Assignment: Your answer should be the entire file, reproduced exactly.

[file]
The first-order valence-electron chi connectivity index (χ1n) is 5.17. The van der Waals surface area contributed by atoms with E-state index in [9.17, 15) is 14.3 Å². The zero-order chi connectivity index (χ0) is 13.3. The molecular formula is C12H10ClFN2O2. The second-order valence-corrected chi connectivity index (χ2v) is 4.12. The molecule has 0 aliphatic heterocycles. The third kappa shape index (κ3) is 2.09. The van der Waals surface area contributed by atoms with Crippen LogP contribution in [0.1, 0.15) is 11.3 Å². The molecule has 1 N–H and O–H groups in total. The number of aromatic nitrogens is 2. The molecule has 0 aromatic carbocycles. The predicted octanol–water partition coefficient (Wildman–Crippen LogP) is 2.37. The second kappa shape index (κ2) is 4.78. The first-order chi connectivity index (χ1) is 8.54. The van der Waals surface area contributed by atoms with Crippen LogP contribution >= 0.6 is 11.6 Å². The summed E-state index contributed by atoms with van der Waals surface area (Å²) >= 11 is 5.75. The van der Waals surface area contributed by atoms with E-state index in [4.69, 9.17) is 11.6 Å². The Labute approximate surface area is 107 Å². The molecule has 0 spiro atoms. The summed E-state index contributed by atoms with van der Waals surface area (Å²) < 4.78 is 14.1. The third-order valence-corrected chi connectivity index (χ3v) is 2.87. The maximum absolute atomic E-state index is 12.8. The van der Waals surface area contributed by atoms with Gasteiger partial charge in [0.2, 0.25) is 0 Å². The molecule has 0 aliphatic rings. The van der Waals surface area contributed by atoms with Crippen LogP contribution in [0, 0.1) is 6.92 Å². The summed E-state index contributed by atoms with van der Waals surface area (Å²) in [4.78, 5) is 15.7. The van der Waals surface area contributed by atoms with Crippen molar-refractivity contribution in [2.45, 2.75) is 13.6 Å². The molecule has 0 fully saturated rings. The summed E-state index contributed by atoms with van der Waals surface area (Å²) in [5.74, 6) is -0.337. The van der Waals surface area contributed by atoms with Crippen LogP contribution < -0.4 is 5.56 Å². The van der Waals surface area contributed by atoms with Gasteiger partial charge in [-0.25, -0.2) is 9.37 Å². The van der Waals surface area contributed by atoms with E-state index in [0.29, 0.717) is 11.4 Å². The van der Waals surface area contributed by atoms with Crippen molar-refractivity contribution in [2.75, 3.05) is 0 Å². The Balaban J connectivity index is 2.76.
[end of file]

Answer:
The first-order valence-electron chi connectivity index (χ1n) is 5.17. The van der Waals surface area contributed by atoms with E-state index in [9.17, 15) is 14.3 Å². The zero-order chi connectivity index (χ0) is 13.3. The molecular formula is C12H10ClFN2O2. The second-order valence-corrected chi connectivity index (χ2v) is 4.12. The molecule has 0 aliphatic heterocycles. The third kappa shape index (κ3) is 2.09. The van der Waals surface area contributed by atoms with Crippen LogP contribution in [0.1, 0.15) is 11.3 Å². The molecule has 1 N–H and O–H groups in total. The number of aromatic nitrogens is 2. The molecule has 0 aromatic carbocycles. The predicted octanol–water partition coefficient (Wildman–Crippen LogP) is 2.37. The second kappa shape index (κ2) is 4.78. The first-order chi connectivity index (χ1) is 8.54. The van der Waals surface area contributed by atoms with Crippen LogP contribution >= 0.6 is 11.6 Å². The summed E-state index contributed by atoms with van der Waals surface area (Å²) >= 11 is 5.75. The van der Waals surface area contributed by atoms with E-state index in [4.69, 9.17) is 11.6 Å². The Labute approximate surface area is 107 Å². The molecule has 0 spiro atoms. The summed E-state index contributed by atoms with van der Waals surface area (Å²) < 4.78 is 14.1. The third-order valence-corrected chi connectivity index (χ3v) is 2.87. The maximum absolute atomic E-state index is 12.8. The van der Waals surface area contributed by atoms with Gasteiger partial charge in [0.2, 0.25) is 0 Å². The molecule has 0 aliphatic rings. The van der Waals surface area contributed by atoms with Crippen LogP contribution in [0, 0.1) is 6.92 Å². The summed E-state index contributed by atoms with van der Waals surface area (Å²) in [4.78, 5) is 15.7. The van der Waals surface area contributed by atoms with Crippen molar-refractivity contribution in [2.45, 2.75) is 13.6 Å². The molecule has 0 fully saturated rings. The summed E-state index contributed by atoms with van der Waals surface area (Å²) in [5.74, 6) is -0.337. The van der Waals surface area contributed by atoms with Crippen LogP contribution < -0.4 is 5.56 Å². The van der Waals surface area contributed by atoms with Gasteiger partial charge in [-0.25, -0.2) is 9.37 Å². The van der Waals surface area contributed by atoms with E-state index in [0.29, 0.717) is 11.4 Å². The van der Waals surface area contributed by atoms with Crippen molar-refractivity contribution in [2.75, 3.05) is 0 Å². The Balaban J connectivity index is 2.76.